Team torques

An interim High Court judgment has placed fresh restrictions on the so-called springboard advantage a team of defecting employees may hope to gain over their former employer.


Team torques As many business purchasers have found to their cost, the value of any service firm within the City of London is heavily dependent on the continued loyalty of its specialist workforce, their combined expertise and their influence over the client connection they service.

Such businesses are highly susceptible to financially damaging ‘team moves’, ­whereby employees in the same group resign in ­concert with a view to joining or establishing a competing firm and taking their ­existing employer’s clientele with them.

This has been a common phenomenon in, for example, the inter-dealer broking, ­insurance and financial services fields. In this scenario, reliance on the traditional and limited means of business protection – the enforcement of post-termination ­restrictive covenants in the employment contracts protecting goodwill – may be ­ineffective in preventing serious economic loss to the hapless employer.

For example, the restrictions on more junior defecting employees in the team may be limited and these team members may readily be able to establish a bridgehead servicing the former employer’s clients until the restrictions on the more senior members of the team expire. The simultaneous loss of a specialist workforce en masse may cripple the employer’s capacity to service its client base and undermine its regulatory licence. Often the defectors have such factors well in mind in the pre-planning of their move.

UBS’s wealth management division has suffered from such team moves. After an ­initial defection of staff in 2006 to Cheviot, in May 2008 it experienced a mass move of 75 of the remaining staff to Vestra Wealth. This was the subject of a recent application by UBS for springboard relief.

Since the 1980s, the High Court has ­regularly used its injunctive powers to bar disloyal employees from dealing with clients of their former employer where there was evidence that they were doing so by ­misusing their former employer’s confidential information to gain a springboard advantage.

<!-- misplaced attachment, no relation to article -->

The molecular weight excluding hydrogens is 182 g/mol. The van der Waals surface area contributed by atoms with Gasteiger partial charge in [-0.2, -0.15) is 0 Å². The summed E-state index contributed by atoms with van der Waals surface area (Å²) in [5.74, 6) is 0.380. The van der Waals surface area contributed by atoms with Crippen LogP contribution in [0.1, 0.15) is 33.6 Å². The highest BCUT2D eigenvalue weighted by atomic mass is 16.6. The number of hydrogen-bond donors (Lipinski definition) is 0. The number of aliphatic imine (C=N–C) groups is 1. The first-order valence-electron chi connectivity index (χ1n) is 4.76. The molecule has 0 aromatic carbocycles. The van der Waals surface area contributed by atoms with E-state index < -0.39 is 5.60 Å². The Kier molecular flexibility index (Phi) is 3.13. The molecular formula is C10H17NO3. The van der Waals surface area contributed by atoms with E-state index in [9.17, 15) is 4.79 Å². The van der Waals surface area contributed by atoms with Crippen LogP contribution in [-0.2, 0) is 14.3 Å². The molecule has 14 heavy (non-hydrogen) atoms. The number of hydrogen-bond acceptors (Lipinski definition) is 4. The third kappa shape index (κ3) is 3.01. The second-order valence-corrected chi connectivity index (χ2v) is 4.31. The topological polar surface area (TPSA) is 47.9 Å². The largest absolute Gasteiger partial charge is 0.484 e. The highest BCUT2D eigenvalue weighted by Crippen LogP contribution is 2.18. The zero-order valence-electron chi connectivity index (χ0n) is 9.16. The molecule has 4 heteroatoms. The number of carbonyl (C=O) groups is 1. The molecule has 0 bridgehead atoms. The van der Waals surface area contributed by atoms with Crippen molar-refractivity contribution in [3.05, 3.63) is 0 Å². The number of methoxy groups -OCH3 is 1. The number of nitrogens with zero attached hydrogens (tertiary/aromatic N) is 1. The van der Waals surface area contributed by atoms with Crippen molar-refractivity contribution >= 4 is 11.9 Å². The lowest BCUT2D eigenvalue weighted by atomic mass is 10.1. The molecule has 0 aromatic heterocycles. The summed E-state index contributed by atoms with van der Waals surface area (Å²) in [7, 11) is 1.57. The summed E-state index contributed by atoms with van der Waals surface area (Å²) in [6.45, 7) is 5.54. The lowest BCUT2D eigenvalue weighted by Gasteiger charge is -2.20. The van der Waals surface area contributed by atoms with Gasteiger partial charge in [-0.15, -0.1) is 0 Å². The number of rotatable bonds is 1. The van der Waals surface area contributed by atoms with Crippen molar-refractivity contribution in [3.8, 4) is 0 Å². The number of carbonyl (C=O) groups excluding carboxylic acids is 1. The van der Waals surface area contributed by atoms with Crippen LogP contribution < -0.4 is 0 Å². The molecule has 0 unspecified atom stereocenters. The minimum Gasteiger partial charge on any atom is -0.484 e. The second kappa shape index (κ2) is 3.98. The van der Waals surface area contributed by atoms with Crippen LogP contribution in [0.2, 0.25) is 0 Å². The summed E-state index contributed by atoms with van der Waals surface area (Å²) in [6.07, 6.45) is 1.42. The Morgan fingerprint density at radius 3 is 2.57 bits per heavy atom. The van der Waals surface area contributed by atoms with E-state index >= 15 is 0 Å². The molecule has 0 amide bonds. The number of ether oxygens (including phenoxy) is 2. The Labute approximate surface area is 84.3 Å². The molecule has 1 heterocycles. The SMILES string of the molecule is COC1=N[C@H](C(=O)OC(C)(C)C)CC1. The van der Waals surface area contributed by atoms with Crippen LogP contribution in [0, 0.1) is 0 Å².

Uncertainty has existed over whether such injunctive restraints on competition should be ordered where the disloyalty has involved other breaches of fidelity ­commonly encountered in team move ­scenarios, such as employees soliciting other employees to leave their employment or employees soliciting clients during employment to transfer their custom after employment has terminated.

Whether springboard relief should be available in cases where the disloyalty is that of senior managers failing to disclose their knowledge of, or involvement in, planned poaching raids on the company’s existing staff or client base has also been raised by recent developments in the fiduciary obligation to disclose wrong­doing (in the British Midland Tool and Item ­Software cases).

In his interim judgment in UBS v Vestra & Ors (2008) (QB), Openshaw J considered that springboard injunctive relief was not confined to claims for breach of confidence during employment – as suggested in Balston v Headline Filters (1987) – but was available to prevent further serious economic loss to a previous employer caused by former staff members deriving an unfair headstart from their own serious breaches of fidelity (confirming Midas v Opus (1999)) or of fiduciary duty, or, where they were acting in concert with others, of such breaches by any others.

Breaches of fidelity

Vestra Wealth was a start-up founded by David Scott after his resignation from UBS that began trading in September 2007 after his restrictive covenants expired. In May 2008, he presented letters of resignation to UBS from 52 of its employees, all of whom were to join him at Vestra. Subsequently a further 23 employees resigned.

Scott claimed he had personally and ­separately dealt with each of the defectors and that each separately decided to join Vestra without any encouragement from any other defecting member of UBS’s staff. UBS alleged breaches of fidelity and ­fiduciary duty by defecting senior managers, relying on internal telephone recordings and other evidence.

Without making any final findings on the conflicting evidence, the judge felt it inherently unlikely that whole departments should move en masse without extensive discussion between staff beforehand. The judge was persuaded by UBS counsel ­Alistair McGregor QC’s argument that there must have been working within UBS ­internal recruiting officers, acting in breach of fidelity or fiduciary duty. It was difficult to see how else the mass defection could have been coordinated. Senior manager defectors were not entitled to remain silent when they knew of planned poaching raids upon UBS’s existing staff or client base facilitated from within UBS – the more so when they themselves were party to these plots and plans.

In the circumstances, the judge ordered that, pending a speedy trial, clients who had moved to Vestra should not be ­serviced by former staff of UBS in breach of their continuing restrictive covenants and that the defendants should be restrained from soliciting further UBS staff and clients. n
Julian Wilson is a barrister at 11KBW ­specialising in business protection